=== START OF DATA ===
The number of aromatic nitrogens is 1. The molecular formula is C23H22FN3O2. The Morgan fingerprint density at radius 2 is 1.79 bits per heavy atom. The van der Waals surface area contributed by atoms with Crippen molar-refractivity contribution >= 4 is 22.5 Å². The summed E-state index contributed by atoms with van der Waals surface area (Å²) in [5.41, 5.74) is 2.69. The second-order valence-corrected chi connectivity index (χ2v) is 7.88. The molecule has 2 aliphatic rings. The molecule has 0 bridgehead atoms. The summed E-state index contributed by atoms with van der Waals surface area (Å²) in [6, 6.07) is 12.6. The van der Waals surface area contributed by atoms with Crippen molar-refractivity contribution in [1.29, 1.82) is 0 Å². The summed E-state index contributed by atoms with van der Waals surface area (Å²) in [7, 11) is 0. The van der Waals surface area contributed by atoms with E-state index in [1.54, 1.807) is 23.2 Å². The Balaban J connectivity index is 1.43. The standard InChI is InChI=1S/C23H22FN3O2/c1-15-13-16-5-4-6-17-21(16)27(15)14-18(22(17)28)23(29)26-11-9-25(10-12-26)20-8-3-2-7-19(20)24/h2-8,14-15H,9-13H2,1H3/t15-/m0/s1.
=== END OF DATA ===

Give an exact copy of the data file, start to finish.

The number of aromatic nitrogens is 1. The molecular formula is C23H22FN3O2. The Morgan fingerprint density at radius 2 is 1.79 bits per heavy atom. The van der Waals surface area contributed by atoms with Crippen molar-refractivity contribution >= 4 is 22.5 Å². The summed E-state index contributed by atoms with van der Waals surface area (Å²) in [5.41, 5.74) is 2.69. The second-order valence-corrected chi connectivity index (χ2v) is 7.88. The molecule has 2 aliphatic rings. The molecule has 0 bridgehead atoms. The summed E-state index contributed by atoms with van der Waals surface area (Å²) in [6, 6.07) is 12.6. The van der Waals surface area contributed by atoms with Crippen molar-refractivity contribution in [1.29, 1.82) is 0 Å². The summed E-state index contributed by atoms with van der Waals surface area (Å²) in [7, 11) is 0. The van der Waals surface area contributed by atoms with E-state index in [1.54, 1.807) is 23.2 Å². The Balaban J connectivity index is 1.43. The standard InChI is InChI=1S/C23H22FN3O2/c1-15-13-16-5-4-6-17-21(16)27(15)14-18(22(17)28)23(29)26-11-9-25(10-12-26)20-8-3-2-7-19(20)24/h2-8,14-15H,9-13H2,1H3/t15-/m0/s1.